Thursday, March 31, 2016

Donald Trump’s Foreign Policy Views Reflect Sentiments Of The People

NATO is an outdated, toothless black hole sucking in U.S. taxpayer dollars at an unsustainable rate and should now be relegated to the Cold War history books  

By Andrei Akulov

On March 22, Donald Trump carried delegate-rich Arizona by a wide margin. He easily defeated his opponent (Ted Cruz), taking all 58 of its Republican delegates and adding to his delegate lead despite Mr Cruz’s easy victory in Utah.

Those Republicans who hoped to stop Mr Trump suffered another blow. If not defeated in Wisconsin in two weeks, he is unlikely to be stopped from clinching the Republican nomination in June.

Fully three-quarters of Republican primary voters expect Mr Trump to be their party’s nominee.

Having won in eighteen states, the candidate is close to nearly forty-eight percent of the delegates.

It brings into focus Mr. Trump’s stance on key foreign policy issues.

In his interview with CNN ahead of March 22 Western Tuesday vote (Arizona, Idaho and Utah), Donald Trump said the US should rethink its involvement in NATO because the defense alliance costs too much money. "Frankly, they have to put up more money," he noted. "We are paying disproportionately. It's too much, and frankly it's a different world than it was when we originally conceived of the idea," emphasized the Republican presidential hopeful.

He elaborated on the subject with the Washington Post editorial board on March 21, questioning the sacrosanctity of the US's global military commitments, and asking why Washington is so insistent on leading a potential third world war against Russia.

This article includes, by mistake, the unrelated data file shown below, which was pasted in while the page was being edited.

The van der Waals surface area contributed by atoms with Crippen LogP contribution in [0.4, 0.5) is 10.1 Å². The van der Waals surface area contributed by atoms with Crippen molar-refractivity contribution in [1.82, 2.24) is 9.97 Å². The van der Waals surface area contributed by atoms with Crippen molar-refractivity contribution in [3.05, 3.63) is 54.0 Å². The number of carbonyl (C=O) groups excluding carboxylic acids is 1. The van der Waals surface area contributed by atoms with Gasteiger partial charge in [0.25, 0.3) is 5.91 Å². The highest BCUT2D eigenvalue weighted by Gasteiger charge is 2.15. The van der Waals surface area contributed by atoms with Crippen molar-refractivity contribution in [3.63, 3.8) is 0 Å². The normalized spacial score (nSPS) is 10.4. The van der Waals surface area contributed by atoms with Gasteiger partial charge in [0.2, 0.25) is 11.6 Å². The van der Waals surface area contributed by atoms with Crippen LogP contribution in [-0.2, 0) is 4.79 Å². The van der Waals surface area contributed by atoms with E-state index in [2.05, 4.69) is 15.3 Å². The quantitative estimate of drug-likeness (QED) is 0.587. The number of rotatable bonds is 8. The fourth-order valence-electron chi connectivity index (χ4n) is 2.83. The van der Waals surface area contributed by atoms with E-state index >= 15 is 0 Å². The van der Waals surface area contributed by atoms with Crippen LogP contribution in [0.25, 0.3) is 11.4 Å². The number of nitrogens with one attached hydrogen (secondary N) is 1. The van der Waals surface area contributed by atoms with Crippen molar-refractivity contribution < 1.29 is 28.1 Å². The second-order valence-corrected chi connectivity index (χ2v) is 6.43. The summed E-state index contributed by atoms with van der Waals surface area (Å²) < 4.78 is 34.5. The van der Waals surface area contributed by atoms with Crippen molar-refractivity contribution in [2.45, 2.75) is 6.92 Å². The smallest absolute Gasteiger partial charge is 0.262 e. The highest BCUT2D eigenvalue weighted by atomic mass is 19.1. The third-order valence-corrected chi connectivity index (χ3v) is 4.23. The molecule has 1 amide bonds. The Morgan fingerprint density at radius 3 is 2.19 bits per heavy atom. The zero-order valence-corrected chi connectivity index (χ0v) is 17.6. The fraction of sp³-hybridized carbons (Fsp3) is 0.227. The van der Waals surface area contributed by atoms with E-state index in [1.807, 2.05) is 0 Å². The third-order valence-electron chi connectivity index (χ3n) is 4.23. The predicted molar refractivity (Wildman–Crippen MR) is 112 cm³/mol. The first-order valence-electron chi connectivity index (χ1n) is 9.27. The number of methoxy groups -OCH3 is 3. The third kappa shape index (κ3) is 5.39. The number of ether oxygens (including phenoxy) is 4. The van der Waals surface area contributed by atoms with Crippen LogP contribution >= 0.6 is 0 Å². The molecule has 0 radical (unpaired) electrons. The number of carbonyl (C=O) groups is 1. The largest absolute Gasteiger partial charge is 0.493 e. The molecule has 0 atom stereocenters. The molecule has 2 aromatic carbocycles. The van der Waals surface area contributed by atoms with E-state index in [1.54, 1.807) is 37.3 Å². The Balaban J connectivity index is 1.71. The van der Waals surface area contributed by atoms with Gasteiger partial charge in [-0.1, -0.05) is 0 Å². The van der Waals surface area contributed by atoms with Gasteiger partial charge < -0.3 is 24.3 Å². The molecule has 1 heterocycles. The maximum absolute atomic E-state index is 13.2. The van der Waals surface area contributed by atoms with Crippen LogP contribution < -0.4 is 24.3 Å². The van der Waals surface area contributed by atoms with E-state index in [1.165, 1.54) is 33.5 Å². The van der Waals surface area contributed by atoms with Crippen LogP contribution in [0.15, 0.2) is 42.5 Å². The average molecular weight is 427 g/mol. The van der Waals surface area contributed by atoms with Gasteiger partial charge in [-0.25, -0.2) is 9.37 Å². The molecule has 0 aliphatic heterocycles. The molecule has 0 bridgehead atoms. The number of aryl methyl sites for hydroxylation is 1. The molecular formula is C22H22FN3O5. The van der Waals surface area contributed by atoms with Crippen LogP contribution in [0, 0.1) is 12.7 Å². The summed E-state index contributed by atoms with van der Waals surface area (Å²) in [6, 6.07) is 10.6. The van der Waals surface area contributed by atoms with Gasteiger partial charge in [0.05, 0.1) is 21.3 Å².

The Republican frontrunner advocates a light footprint in the world. According to him, "in spite of unrest abroad… the United States must look inward and steer its resources toward rebuilding domestic infrastructure."

Trump said that US involvement in NATO may need to be significantly diminished in the coming years, breaking with nearly seven decades of consensus in Washington. "We certainly can’t afford to do this anymore," Trump said, adding later, "NATO is costing us a fortune, and yes, we’re protecting Europe with NATO, but we’re spending a lot of money." He questioned the United States’ continued involvement in NATO and, on the subject of Ukraine, said America’s allies are "not doing anything."

"Ukraine is a country that affects us far less than it affects other countries in NATO, and yet we’re doing all of the lifting," Trump said. "They’re not doing anything. And I say: 'Why is it that Germany’s not dealing with NATO on Ukraine? Why is it that other countries that are in the vicinity of Ukraine, why aren’t they dealing? Why are we always the one that’s leading, potentially the third world war with Russia," the candidate noted.

Trump also held a press conference in Washington, D.C. on Monday 21 against the backdrop of a hotel he is building at the Old Post Office just blocks from the White House, which he hopes to occupy come January 2017.

Asked if he wanted a better relationship with Russia, Trump seemed to be open to the idea.

"I want a better relationship with everybody. And with Russia, yeah," he said. "If we can get along with Russia, that’s very good."

"Russian President Vladimir] Putin says very nice things about me. I think that’s very nice. It has no effect on me, other than I think it’s very nice," the Republican frontrunner added.

One needs to pick up more pieces to get a broader picture of what his stance on Russia would be like.

On Feb. 26, Reuters reported that Trump’s advisor on Russia was Michael Flynn, former director of the Defense Intelligence Agency, who supports closer cooperation between Moscow and Washington.

The newly named team of Trump’s foreign policy advisors includes one expert who may bring Russia and the US closer once again.

Carter Page is a former executive with Merrill Lynch who now runs his own international investment firm and teaches energy policy at Bard College. He is a specialist on Russia highly critical of the United States role in Ukraine, and with a long history of skepticism toward what he regards as unnecessarily antagonistic US policy toward Moscow. When Page was with Merrill Lynch, he formed lasting relationships with his Russian counterparts and expressed the belief that the US could accomplish more in its relationship with Russia by seeking a partnership rather than resorting to threats.